Looks decent, right? That is, until you get to the details. Take a look at the segment of a piece of the route shown below. The sidewalk is about three and a half feet wide, wide enough for maybe one person to walk on, and about four to seven feet from the curb – maybe a car’s width. Newbury Park may be lucky to have a sidewalk at all. The street is about five car widths wide with parking existing to some extent on both sides of the street, but not a lot of it. Note that the car in the picture is almost flush up against the curb. Now consider that you can’t just cram in cars like mad and you’re looking at two cars at most traveling on this street at a time. (A traffic lane is about ten-to-twelve feet wide.) If there’s even one car on the road, especially if it’s barreling down the center, there’s not much room for a bike to operate, either on the sidewalk or on the road. Did I mention it’s a decently hilly route, which is kind of a problem for a heavy bike?

Still, it’s doable… until you get to an intersection. Do you see something missing in the image below? Aside from an oddly colored strip of concrete, there isn’t really a crosswalk at this intersection. So what, you might say, people cross where there isn’t a crosswalk all the time. But consider that, if you’re walking, you have to step off a three-foot wide sidewalk to cross as much as 50 feet of roadway, given the curve in the curb that’s intended to allow cars to make higher-speed turns – 14-17 times the distance. You might feel like a lost soul adrift at sea. If you look closely on the left side, you see the sidewalk itself actually turns here – trying to dissuade you from making the crossing.

Now, if you’re riding your bicycle on the street itself, you might not think it’s such a big deal, and even if you’re a pedestrian or intending to bike on the sidewalk, you might think it’s okay. But what happens when you get to the arterial? Two things about the below picture should stand out besides the sudden presence of crosswalks. First, when arterials are involved the curb has an even shallower curve. Secondly, if you’re riding your bike on the pavement, where does it go? Every lane is the same width; maybe the outside lane is about one or two feet wider. You probably have to get your bike to fit in with the normal flow of cars. The sidewalks can be as little as a foot wider, if that, than before, and they are dwarfed by the now-mammoth roadway, which could be about 60 feet wide (with only five lanes of traffic). Oh, and if in all of this, the sidewalk is any wider than four feet, it might be because it’s now completely flush up against the curb. On an arterial. Where the traffic lane is no wider than the others. Imagine walking down the street while cars whoosh past at 25-30 miles an hour just a few feet away – almost right next to you. I haven’t even shown what happens when a non-arterial meets a route that’s very arterial.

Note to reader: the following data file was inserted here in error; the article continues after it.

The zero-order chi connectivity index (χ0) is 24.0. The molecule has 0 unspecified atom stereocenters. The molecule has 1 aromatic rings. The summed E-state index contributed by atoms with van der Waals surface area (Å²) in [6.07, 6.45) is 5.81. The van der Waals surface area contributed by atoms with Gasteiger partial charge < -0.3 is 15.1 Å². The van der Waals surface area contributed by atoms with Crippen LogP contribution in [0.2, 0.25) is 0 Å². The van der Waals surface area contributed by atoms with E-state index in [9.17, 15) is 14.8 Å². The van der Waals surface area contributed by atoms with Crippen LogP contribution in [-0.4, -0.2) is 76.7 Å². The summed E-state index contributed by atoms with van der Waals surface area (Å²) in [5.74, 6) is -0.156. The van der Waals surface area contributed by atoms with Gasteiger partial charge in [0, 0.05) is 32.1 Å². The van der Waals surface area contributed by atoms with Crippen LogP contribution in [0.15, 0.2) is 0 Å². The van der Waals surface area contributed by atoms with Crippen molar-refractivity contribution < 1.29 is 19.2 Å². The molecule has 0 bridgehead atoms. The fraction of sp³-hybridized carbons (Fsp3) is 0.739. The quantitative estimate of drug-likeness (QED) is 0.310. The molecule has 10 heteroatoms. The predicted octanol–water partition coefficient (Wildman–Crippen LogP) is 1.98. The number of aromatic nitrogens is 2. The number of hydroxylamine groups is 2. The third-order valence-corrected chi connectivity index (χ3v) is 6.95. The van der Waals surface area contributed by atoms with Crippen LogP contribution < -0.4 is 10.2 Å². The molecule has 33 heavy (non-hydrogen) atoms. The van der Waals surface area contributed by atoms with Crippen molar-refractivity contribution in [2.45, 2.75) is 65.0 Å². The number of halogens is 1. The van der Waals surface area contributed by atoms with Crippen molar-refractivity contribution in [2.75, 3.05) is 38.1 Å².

What happens when you finally get to the store? Theoretically, you should be in better shape because people are supposed to walk on and cross the parking lot anyway to get to the store. Did I mention the parking lot is as big as the store itself – admittedly this store is part of a larger strip mall? And if you’re biking, do you know for sure if there will be a good place to leave your bike? Especially one where you can lock it up and keep people from stealing it, like you lock your car?

Theoretically, it’s possible to walk or bike from my uncle’s house to the store… but you can see why most people would rather drive, especially with a mostly-arterial route that’s not much longer even by distance. But of course, the store isn’t the only place people go to. Suppose we stopped putting our kids on school buses to send them to school. Now imagine them having to traverse about a mile of this kind of route with all its dangers, real or perceived – and with kids the perception is probably magnified several times. You can see why kids are often put on diesel-belching school buses to take them to schools that could be within half a mile of their home. When they get older, it’s safer, but this is what Newbury Park High School looks like: